Imagine you have an important online meeting, and there is a lot of noise around you. Kids are playing, the dog is barking, the washing machine is running, a fan is turned on, there is construction happening nearby, and you need to join a call. More often than not, it is nearly impossible to stop the noise or find a quiet place. In such situations, we need special audio processing technology that can remove background noises to improve the quality of online meetings.
This is one of the best applications of speech enhancement. Here we will discuss speech enhancement technology, give some historical background, review existing approaches, cover the challenges surrounding real-time communication, and explore how Krisp’s speech enhancement algorithm is an ideal solution.
First, let’s define Speech Enhancement (SE). It improves the quality of a noisy speech signal by reducing or removing background noises (see Figure 1). The main goal is to improve the perceptual quality and intelligibility of speech distorted by noise.
We sometimes find other terms used interchangeably with speech enhancement, such as noise cancellation (NC), noise reduction, noise suppression, and speech separation.
There are lots of applications for speech enhancement algorithms, including:
- Voice communication, such as in conferencing apps, mobile phones, voice chats, and others. SE algorithms improve speech intelligibility for speakers in noisy environments, such as restaurants, offices, or crowded streets.
- Improving other types of audio processing algorithms by making them more noise-robust. For instance, we can apply speech enhancement prior to passing a signal to systems like speech recognition, speaker identification, speech emotion recognition, voice conversion, etc.
- Hearing aids. For those with hearing impairments, speech may be completely inaudible in noisy environments. Reducing noise increases intelligibility.
The first results of research centered around speech enhancement were obtained in the 1970s. Traditional approaches were based on statistical assumptions and mathematical modeling of the problem. Their solutions also depend largely on the application, noise types, acoustic conditions, signal-to-noise ratio, and the number of available microphones (channels). Let’s discuss them in more detail.
In general, we can divide speech enhancement algorithms into two types: multi-channel and single-channel (mono).
The multi-channel case involves two or more microphones (channels). In this case, the extra channel(s) contain information on the noise signal and can help to reduce the noise signal in the primary channel. An example of such a method is adaptive noise filtering.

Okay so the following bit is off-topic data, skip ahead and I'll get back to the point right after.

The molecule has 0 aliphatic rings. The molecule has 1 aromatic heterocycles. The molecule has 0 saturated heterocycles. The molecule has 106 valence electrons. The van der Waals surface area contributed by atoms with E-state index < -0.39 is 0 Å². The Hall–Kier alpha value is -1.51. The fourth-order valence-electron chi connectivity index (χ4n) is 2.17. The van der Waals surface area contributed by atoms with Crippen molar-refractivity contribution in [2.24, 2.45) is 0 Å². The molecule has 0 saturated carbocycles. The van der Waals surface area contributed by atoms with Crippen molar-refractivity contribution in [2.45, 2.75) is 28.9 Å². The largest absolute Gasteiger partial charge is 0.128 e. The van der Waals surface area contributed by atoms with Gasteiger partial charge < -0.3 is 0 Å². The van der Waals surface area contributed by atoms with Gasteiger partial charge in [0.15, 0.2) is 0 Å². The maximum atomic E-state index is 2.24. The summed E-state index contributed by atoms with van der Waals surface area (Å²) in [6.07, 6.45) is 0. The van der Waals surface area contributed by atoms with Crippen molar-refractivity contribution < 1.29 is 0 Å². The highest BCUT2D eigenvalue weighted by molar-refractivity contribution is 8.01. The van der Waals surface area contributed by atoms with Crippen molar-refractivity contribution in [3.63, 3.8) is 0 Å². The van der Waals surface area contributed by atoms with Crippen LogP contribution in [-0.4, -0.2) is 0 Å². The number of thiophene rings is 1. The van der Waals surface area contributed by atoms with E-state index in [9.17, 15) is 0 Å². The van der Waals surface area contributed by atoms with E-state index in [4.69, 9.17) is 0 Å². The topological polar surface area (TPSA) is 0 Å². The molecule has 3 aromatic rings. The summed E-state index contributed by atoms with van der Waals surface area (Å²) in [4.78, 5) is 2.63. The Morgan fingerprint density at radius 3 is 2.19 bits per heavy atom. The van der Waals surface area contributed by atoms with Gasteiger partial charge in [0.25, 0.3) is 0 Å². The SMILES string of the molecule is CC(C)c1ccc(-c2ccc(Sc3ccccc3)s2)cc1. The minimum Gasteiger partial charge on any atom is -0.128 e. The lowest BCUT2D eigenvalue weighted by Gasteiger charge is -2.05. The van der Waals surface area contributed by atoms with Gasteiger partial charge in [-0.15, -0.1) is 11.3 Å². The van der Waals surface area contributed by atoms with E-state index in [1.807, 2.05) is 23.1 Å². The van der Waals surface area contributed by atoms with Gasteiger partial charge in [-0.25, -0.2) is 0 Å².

This technique uses a reference signal from the auxiliary (secondary) microphone as an input to an adaptive digital filter, which estimates the noise in the primary signal and cancels it out (see Figure 2). Unlike a fixed filter, the adaptive filter automatically adjusts its impulse response. The adjustment is based on the error in the output. Therefore, with the proper adaptive algorithm, the filter can smoothly readjust itself under changing conditions to minimize the error. Examples of adaptive algorithms are least mean squares (LMS) and recursive least squares (RLS).
Another example of multi-channel speech enhancement is beamforming, which uses a microphone array to cancel out signals coming from directions other than the preferred source. Multi-channel speech enhancement can lead to promising results, but it requires several microphones and is technically difficult.
On the other hand, single-channel, or monaural speech enhancement, has a significant advantage because we don’t need to set up extra microphone(s). The algorithm takes input from only one microphone, which is a noisy audio signal representing a mixture of speech and noise, in order to remove unwanted noise.
The rest of the article is devoted to the monaural case.
One of the first results in the monaural case is the spectral subtraction method. There are various methods for this approach, but this is the idea behind the original method:
- Take the noisy input signal and apply a short-time Fourier transform (STFT) algorithm
- Estimate background noise by averaging the spectral magnitudes of audio segments (frames) without speech
- Subtract noise estimation from spectral magnitudes of noisy frames
- Then, by using the original phases of the noisy frame spectrums, apply an Inverse Short-time Fourier (ISTFT) transform to get an approximated signal of clean speech (see Figure 3).